Many divorcing couples have questions about the fate of their retirement savings, especially if they are preparing to retire in the next few years. In general, spouses must divide these assets equitably, but that does not necessarily mean splitting the accounts in half.
Understanding the process of dividing retirement accounts can help you navigate this challenge.
Identify and value accounts
Begin by identifying and assessing the types of retirement accounts involved. Common accounts include 401(k)s, IRAs, pensions and other employer-sponsored plans. Each type may have different rules and implications for division.
Obtain current statements or account summaries to determine the account’s present value. Consider consulting financial professionals for a precise appraisal.
Negotiate asset division
Many couples use the concept of equalization to divide retirement accounts. In this method, you calculate the total value of marital assets, including retirement accounts.
Couples then work to achieve an equitable distribution. For example, one spouse may retain a higher portion of the retirement accounts if the other spouse prefers to keep other valuable assets in exchange.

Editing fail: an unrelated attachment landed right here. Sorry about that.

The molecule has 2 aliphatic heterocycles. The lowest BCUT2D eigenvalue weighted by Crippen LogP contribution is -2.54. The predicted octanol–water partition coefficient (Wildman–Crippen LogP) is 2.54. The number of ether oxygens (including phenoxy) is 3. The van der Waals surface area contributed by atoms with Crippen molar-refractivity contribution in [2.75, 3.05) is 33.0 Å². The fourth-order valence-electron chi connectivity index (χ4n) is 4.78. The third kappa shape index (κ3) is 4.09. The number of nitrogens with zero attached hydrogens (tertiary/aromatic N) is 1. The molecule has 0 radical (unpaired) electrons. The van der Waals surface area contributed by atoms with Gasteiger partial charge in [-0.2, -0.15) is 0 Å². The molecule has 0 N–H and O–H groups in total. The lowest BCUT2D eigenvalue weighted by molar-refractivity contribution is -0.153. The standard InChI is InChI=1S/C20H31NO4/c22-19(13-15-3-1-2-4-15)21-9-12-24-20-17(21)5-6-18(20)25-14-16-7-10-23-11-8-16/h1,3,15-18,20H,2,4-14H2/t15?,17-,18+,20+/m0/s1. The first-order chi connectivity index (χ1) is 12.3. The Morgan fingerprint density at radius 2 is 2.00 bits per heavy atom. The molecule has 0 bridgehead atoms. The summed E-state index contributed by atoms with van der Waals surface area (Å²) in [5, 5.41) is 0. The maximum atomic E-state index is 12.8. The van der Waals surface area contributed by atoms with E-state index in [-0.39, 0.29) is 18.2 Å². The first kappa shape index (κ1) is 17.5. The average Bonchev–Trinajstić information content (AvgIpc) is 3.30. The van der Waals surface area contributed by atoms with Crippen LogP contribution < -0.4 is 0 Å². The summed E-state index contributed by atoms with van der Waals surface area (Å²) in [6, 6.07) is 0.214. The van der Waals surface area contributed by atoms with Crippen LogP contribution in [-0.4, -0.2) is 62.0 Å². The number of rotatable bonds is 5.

Approach the division of retirement accounts collaboratively. Engage in open and honest communication to discuss preferences, priorities and potential trade-offs. Amicable decision-making can lead to a more satisfactory and mutually agreeable resolution.
Complete a QDRO
A Qualified Domestic Relations Order is a legal document that allows the division of retirement accounts without tax penalties. The account owner must draft and submit a QDRO to the plan administrator for approval.
This step ensures compliance with regulations and helps you avoid unnecessary fees. However, certain transfers may incur taxes or penalties. Make sure you understand the full implications of account division before moving forward.
On average, American adults ages 45 to 54 have $254,720 saved for retirement. When dividing these significant assets, prioritize the future financial stability of both parties with an equitable arrangement.